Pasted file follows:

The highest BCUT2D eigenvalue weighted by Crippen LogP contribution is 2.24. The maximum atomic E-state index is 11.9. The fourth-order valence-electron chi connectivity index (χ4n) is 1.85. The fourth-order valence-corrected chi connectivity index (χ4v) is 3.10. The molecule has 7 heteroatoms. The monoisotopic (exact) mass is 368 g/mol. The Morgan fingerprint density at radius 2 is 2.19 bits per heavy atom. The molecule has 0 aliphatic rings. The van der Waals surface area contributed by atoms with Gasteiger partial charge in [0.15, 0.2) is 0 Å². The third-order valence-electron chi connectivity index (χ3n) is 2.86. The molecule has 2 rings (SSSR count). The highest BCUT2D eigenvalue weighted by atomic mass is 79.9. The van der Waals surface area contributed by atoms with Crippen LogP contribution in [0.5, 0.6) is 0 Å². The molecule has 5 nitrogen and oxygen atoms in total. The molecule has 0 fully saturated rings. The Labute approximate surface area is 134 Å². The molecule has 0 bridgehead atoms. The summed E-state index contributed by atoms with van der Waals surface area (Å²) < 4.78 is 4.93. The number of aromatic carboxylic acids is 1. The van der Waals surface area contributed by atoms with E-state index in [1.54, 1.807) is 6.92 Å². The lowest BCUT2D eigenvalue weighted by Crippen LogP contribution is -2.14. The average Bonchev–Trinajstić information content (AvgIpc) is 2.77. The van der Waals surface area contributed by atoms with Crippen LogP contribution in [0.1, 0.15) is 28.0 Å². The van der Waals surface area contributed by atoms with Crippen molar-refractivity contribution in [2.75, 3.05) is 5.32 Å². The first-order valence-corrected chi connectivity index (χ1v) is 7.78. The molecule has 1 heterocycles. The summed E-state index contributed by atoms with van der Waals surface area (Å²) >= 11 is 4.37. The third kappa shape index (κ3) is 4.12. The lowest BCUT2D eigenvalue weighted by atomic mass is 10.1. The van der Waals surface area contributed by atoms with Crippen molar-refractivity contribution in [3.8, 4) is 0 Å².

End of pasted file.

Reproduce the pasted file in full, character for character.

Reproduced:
The highest BCUT2D eigenvalue weighted by Crippen LogP contribution is 2.24. The maximum atomic E-state index is 11.9. The fourth-order valence-electron chi connectivity index (χ4n) is 1.85. The fourth-order valence-corrected chi connectivity index (χ4v) is 3.10. The molecule has 7 heteroatoms. The monoisotopic (exact) mass is 368 g/mol. The Morgan fingerprint density at radius 2 is 2.19 bits per heavy atom. The molecule has 0 aliphatic rings. The van der Waals surface area contributed by atoms with Gasteiger partial charge in [0.15, 0.2) is 0 Å². The third-order valence-electron chi connectivity index (χ3n) is 2.86. The molecule has 2 rings (SSSR count). The highest BCUT2D eigenvalue weighted by atomic mass is 79.9. The van der Waals surface area contributed by atoms with Crippen LogP contribution in [0.5, 0.6) is 0 Å². The molecule has 5 nitrogen and oxygen atoms in total. The molecule has 0 fully saturated rings. The Labute approximate surface area is 134 Å². The molecule has 0 bridgehead atoms. The summed E-state index contributed by atoms with van der Waals surface area (Å²) < 4.78 is 4.93. The number of aromatic carboxylic acids is 1. The van der Waals surface area contributed by atoms with E-state index in [1.54, 1.807) is 6.92 Å². The lowest BCUT2D eigenvalue weighted by Crippen LogP contribution is -2.14. The average Bonchev–Trinajstić information content (AvgIpc) is 2.77. The van der Waals surface area contributed by atoms with Crippen LogP contribution in [0.1, 0.15) is 28.0 Å². The van der Waals surface area contributed by atoms with Crippen molar-refractivity contribution in [2.75, 3.05) is 5.32 Å². The first-order valence-corrected chi connectivity index (χ1v) is 7.78. The molecule has 1 heterocycles. The summed E-state index contributed by atoms with van der Waals surface area (Å²) >= 11 is 4.37. The third kappa shape index (κ3) is 4.12. The lowest BCUT2D eigenvalue weighted by atomic mass is 10.1. The van der Waals surface area contributed by atoms with Crippen molar-refractivity contribution in [3.8, 4) is 0 Å².